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Workers are Exploited
"All riches come from iniquity, and unless one has lost, another cannot gain. Hence that common opinion seems to be very true, 'the rich man is unjust, or the heir to an unjust one.' Opulence is always the result of theft, if not committed by the actual possessor, then by his predecessor." -- St. Jerome
We’ve already seen that Karl Marx revealed capitalism’s dirty little secret when he showed that our work day or work week is divisible into two distinct periods:
1. We work long enough to produce enough value to pay for our own labor power. This “necessary labor” is what it has always been for humans – the work it takes to keep on living and procreating.
2. We then continue working, free, for the benefit of our employer, the capitalist
Marx used the term “exploitation” to describe the process. Instead of asking a company for a job, we could ask them, “Will you exploit me, please?”
Marx called the first part variable capital. It is the wealth, probably in currency, that the capitalist spends to purchase our labor power for a given period. Since price tends to average out to the same as cost in the long, macroeconomic, run, then our wage is usually going to average the same as variable capital. So “variable capital,” “necessary labor,” and “wages” average out to the same thing. Marx called variable capital “v.”
The second part, the hours of unpaid work, Marx called surplus value. It is the amount of wealth, usually described in currency, that we produce over and above what was needed for our labor power. Marx called the surplus “s.”
Dividing the surplus by the variable capital, s/v, gives the rate of exploitation. Here’s an example: Suppose you worked for a corporation for five days. In the first day, you produced enough wealth for your own family for those five days. You produced enough wealth to repay the corporation for your wages and benefits.
Then you worked four more days just to pile up wealth for the corporation. That’s the surplus.
Divide four days of surplus wealth by one day of variable capital (s/v or 4/1), then multiply by 100 to get a percent. Did you get 400%? That would be the rate of exploitation in this example.
Your employer will never mention his rate of exploitation. If you asked him about it, he’d deny that it exists. He might talk about "productivity," but never about the rate of exploitation. It’s critical to him that employees maximize their own rate of exploitation without asking for any compensation. It’s not in the books in college classes. It’s not in the union contract. It’s not in the newspapers or anywhere, except in Marxist economics. It’s a secret.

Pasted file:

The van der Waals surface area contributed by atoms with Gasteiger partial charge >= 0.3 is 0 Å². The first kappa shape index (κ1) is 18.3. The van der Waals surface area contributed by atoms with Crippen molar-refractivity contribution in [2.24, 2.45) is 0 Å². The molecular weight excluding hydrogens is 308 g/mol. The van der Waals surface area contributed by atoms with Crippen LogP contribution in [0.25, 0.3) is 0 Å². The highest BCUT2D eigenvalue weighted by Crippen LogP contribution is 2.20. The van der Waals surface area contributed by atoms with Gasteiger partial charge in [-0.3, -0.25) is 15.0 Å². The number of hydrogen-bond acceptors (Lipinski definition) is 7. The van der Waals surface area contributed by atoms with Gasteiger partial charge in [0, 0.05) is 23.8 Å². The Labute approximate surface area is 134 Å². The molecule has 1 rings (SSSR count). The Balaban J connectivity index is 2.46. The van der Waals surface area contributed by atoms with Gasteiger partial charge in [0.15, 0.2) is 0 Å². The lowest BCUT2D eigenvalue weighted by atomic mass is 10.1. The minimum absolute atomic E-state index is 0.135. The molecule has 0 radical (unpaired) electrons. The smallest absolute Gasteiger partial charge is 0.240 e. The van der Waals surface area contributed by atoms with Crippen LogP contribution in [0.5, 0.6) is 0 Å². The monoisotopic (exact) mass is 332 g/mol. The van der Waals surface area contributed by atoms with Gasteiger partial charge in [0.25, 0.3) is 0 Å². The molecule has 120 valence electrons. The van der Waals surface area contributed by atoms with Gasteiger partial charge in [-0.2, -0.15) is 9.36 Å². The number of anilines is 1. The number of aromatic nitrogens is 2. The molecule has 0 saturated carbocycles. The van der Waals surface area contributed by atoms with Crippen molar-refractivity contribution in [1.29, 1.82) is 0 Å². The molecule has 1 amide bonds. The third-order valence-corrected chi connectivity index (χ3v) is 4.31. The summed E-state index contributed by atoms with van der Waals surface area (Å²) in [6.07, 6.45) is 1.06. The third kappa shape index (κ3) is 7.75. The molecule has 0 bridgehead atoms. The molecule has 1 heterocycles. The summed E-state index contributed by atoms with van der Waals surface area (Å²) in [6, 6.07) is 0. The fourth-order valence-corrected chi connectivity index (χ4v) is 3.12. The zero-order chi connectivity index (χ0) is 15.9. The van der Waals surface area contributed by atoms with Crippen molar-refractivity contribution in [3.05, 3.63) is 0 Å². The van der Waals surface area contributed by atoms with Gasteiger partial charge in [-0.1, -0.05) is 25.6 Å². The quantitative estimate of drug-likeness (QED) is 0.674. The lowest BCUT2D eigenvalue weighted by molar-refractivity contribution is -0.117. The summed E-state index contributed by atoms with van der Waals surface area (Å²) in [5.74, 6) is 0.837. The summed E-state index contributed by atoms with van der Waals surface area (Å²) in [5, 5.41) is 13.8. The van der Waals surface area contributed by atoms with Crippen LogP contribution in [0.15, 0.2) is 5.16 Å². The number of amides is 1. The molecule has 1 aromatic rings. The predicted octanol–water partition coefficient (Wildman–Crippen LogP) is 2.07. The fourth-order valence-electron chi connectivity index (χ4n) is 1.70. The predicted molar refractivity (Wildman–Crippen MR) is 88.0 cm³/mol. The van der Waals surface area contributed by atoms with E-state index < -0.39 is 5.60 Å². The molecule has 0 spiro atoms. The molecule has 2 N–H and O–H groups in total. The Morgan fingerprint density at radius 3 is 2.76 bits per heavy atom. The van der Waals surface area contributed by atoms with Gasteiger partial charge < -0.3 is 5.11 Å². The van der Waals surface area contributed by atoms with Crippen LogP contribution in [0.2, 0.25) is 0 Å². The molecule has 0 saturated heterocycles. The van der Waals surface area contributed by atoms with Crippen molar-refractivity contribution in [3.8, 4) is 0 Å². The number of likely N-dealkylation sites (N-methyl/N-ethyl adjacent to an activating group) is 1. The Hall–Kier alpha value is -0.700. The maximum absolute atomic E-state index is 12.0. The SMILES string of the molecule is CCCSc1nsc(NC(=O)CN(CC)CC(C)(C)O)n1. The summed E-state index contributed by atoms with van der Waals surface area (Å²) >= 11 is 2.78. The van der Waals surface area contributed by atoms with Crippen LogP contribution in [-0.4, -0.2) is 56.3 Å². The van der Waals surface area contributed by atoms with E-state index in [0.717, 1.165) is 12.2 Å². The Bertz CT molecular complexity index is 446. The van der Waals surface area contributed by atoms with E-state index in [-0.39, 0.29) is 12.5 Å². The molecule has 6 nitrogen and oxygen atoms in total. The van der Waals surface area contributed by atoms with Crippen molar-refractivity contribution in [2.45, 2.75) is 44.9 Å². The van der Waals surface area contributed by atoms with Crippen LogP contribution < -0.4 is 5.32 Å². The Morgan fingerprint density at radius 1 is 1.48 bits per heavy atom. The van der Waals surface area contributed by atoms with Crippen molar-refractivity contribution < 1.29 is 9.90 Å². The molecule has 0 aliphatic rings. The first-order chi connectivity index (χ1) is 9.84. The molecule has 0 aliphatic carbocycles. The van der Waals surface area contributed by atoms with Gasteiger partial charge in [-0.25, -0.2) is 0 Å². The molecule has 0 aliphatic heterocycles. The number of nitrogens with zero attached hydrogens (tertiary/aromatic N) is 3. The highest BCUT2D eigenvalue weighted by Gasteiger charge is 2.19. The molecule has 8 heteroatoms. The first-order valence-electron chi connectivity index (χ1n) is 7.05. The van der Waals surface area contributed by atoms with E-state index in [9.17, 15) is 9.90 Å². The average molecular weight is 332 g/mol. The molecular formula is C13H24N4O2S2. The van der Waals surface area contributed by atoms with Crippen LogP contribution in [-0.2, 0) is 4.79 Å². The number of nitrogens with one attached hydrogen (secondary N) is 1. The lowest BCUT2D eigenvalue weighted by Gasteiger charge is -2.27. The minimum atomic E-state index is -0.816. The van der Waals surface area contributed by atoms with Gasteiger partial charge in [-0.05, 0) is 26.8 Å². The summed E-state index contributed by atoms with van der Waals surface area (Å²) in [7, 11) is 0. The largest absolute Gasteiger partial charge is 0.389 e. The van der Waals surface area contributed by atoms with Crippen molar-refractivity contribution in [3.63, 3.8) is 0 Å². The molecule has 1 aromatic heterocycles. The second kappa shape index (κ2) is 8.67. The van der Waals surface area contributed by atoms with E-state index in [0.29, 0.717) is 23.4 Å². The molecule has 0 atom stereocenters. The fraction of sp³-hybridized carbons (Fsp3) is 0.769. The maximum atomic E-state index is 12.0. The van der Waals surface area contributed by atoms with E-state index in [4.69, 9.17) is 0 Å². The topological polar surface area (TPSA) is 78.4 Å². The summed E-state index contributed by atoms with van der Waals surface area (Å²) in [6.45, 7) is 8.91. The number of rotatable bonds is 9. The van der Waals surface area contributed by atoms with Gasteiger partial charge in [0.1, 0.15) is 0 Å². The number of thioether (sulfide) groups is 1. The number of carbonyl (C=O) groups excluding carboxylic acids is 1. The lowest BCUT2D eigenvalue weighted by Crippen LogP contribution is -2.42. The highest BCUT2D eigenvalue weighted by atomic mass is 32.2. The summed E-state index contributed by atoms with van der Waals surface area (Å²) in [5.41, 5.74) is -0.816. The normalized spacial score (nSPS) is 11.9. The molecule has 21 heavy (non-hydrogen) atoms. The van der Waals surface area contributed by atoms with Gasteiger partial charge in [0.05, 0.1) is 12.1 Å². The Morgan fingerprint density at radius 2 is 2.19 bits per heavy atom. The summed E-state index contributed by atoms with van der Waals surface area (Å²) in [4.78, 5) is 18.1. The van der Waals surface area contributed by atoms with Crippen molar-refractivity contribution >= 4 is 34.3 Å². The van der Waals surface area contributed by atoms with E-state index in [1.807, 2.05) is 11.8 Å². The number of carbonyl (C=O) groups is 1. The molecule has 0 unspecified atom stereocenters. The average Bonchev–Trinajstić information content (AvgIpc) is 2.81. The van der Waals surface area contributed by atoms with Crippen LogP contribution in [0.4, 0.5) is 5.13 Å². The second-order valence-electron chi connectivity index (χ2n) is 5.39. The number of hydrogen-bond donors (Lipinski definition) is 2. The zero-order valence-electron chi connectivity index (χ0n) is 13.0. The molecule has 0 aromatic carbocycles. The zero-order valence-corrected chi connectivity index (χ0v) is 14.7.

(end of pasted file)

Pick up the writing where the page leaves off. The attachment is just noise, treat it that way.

The surplus is the explanation for class struggle. In history, it might be serfs versus lords or slaves versus pharaohs or bosses versus workers. In all of class society, the fight has been over the surplus value. Still is.
Over the years, capitalism has raised the rate of exploitation. Probably the most direct way to increase the rate is to get people to work more hours. That’s why the entire history of working people could be written in terms of the fight over working hours.
Bosses study the exploitation process all the time. The managers who “move up” in the corporation are those who increase the rate of exploitation. They time workers with stopwatches. They grasp at every innovation, every new way of doing things that will result in more surplus value. They even urge the workers, through “suggestion boxes,” “open door policies,” or other gimmicks, to reveal more ways to increase the rate of exploitation. When they implement their innovations, they either raise production or keep production at the same level and fire workers!
I gave the bosses my suggestion
I thought I was so wise
They gave me a commemorative coffee cup
And laid off two other guys
Now I stay awake and worry
Cause in my dreams I see
Some other fool’s suggestion
Helps the bosses lay off ME!
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